OpenSSH v7 and DSA key support. AKA “Permission denied (publickey)”

sshI have a little personal server farm with a handful of hosts that run things like my websites, a BBS and my VPN server. I recently upgraded my desktop to Kubuntu 16.04 and suddenly my SSH key was no longer working. I started seeing this when I tried to log in:

I began troubleshooting to determine what was wrong with my key. I had just upgraded my workstation, after all, I could have restored the wrong keys from my backup. That is when I discovered that I was able to log in to some of my servers, just not all of them. That puzzled me because I knew I had not touched the servers and I thought that they all used the same key. What could cause my key to work on some servers, but not others? It had to be a client-side issue but I didn’t know what.

I have a continuity plan to access my servers if anything like this should happen so I implemented it and it allowed me to look in the auth.log. I saw these messages in the server logs:

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A primer on your phone, I mean…your website.

The world of things is grouped into three categories for me. There’s things I know, things I don’t know, and things that in order for me to understand they even exist you’d have to go back to the Big Bang to give me enough context to get a grip on. I think that most of us think that most people know what we know, or at least have enough context to get up to speed pretty quickly. Recently, however, I find myself talking to a lot of end-user website owners and I’ve come to realize that is not so. I’ve had to have many Big Bang conversations with website owners in order to explain what I felt were pretty fundamental pieces of the Internet. So, I thought I’d try to lay out the basic things that I think everyone that owns a website needs to know.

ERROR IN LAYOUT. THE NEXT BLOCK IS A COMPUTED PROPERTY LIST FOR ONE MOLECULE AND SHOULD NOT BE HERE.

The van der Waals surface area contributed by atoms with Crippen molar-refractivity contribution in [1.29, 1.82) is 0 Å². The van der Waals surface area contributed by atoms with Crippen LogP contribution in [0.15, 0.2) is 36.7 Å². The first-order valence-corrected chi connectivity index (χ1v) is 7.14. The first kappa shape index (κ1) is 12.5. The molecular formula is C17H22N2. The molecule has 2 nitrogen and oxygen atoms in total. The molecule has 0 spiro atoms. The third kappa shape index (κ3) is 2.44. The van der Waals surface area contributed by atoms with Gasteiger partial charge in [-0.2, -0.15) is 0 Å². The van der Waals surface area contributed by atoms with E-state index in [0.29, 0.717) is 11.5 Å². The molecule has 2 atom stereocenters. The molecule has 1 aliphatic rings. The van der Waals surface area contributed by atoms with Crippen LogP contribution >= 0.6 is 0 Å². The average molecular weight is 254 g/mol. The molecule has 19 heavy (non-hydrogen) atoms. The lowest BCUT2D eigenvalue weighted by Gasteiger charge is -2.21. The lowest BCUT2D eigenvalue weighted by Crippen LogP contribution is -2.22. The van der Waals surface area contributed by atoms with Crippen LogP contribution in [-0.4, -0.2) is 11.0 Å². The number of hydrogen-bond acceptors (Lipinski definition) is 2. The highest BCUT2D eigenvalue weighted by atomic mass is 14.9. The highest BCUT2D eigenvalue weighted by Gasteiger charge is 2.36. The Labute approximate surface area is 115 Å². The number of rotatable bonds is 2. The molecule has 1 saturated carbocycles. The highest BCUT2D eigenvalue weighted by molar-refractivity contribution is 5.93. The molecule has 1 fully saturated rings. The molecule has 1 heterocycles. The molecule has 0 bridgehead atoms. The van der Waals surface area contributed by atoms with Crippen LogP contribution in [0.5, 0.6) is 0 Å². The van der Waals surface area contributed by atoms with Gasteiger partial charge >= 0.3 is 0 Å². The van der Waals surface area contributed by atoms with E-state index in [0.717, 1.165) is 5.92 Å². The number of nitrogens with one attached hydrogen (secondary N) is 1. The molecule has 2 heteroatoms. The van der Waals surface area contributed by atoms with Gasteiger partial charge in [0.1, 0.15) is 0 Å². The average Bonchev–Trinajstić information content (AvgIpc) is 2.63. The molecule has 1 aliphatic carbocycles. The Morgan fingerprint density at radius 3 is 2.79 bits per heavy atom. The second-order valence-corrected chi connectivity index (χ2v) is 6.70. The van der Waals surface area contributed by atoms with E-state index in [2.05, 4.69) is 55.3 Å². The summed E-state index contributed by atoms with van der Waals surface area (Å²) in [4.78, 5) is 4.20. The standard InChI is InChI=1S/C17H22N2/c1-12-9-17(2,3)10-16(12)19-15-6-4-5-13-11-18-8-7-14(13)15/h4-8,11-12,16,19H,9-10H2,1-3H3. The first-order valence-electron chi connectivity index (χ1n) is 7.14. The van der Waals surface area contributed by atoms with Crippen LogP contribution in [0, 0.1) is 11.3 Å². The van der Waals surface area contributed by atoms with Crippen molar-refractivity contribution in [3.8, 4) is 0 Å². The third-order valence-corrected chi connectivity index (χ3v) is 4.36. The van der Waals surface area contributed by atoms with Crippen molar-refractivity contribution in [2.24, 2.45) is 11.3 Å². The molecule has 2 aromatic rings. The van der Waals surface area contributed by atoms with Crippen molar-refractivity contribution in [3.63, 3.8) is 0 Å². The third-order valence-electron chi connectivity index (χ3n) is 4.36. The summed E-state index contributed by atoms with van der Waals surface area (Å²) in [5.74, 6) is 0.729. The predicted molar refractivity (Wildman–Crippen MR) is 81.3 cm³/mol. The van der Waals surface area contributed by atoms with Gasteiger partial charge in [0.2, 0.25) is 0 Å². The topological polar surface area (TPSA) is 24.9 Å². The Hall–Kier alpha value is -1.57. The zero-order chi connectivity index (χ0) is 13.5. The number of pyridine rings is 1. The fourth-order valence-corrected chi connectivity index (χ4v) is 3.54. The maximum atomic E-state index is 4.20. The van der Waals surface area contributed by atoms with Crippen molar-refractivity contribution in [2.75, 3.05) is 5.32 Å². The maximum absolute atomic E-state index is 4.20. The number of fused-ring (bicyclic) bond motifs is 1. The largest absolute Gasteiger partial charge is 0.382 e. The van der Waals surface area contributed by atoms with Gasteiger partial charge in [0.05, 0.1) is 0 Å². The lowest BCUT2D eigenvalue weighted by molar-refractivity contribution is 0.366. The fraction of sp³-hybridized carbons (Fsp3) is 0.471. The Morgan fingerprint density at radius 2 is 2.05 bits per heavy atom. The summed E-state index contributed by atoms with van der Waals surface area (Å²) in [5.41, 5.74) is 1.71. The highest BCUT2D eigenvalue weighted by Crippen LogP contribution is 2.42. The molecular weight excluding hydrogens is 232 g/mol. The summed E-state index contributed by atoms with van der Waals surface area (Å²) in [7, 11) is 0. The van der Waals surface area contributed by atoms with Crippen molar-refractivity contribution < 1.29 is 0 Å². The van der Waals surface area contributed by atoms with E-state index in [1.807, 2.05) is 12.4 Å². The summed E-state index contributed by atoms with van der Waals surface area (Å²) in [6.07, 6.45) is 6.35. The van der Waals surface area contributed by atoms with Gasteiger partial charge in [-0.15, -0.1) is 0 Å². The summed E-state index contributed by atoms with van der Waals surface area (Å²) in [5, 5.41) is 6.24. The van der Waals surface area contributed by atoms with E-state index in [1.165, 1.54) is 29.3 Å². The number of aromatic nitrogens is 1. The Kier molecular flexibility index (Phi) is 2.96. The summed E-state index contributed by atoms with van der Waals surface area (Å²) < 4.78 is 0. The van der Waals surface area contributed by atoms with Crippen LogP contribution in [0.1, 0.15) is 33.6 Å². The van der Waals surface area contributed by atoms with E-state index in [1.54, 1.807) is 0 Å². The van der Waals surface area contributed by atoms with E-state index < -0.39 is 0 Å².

Confused

Many of the people that cross my path daily are legitimately trying to understand all the moving parts of their website; but there is a sub-community that promotes willful ignorance as well. In some circles it has become chic to be incompetent with technology. We wouldn’t dream of saying things like “I take my car to work but I have no bloody idea how to drive” or “Lawnmower? Not a clue how it works, when it runs out of gas I just throw it out and buy a new one because I have no idea where the gas goes in”. But it is somehow OK, and in fact fashionable, to say “my website? Not a clue how it works. When it stops working I just scream and yell at random people until someone fixes it”.

So here’s my attempt to help.

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How to securely update WordPress

WordPress has a lot of great features that allow non-technical people to (mostly) manage their own blogs. One of those features is the ability to perform WordPress upgrades and install plugins right from the admin interface. People who have trouble understanding how FTP works, or who aren’t very successful at fumbling around on a command line can make use of these features without having to become sysadmins. This obfuscation of technology is one of the reasons that WordPress has become so successful and in such widespread use.

But, as the saying goes “Security or Convenience: pick one”.

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Defeating poor port knocking configurations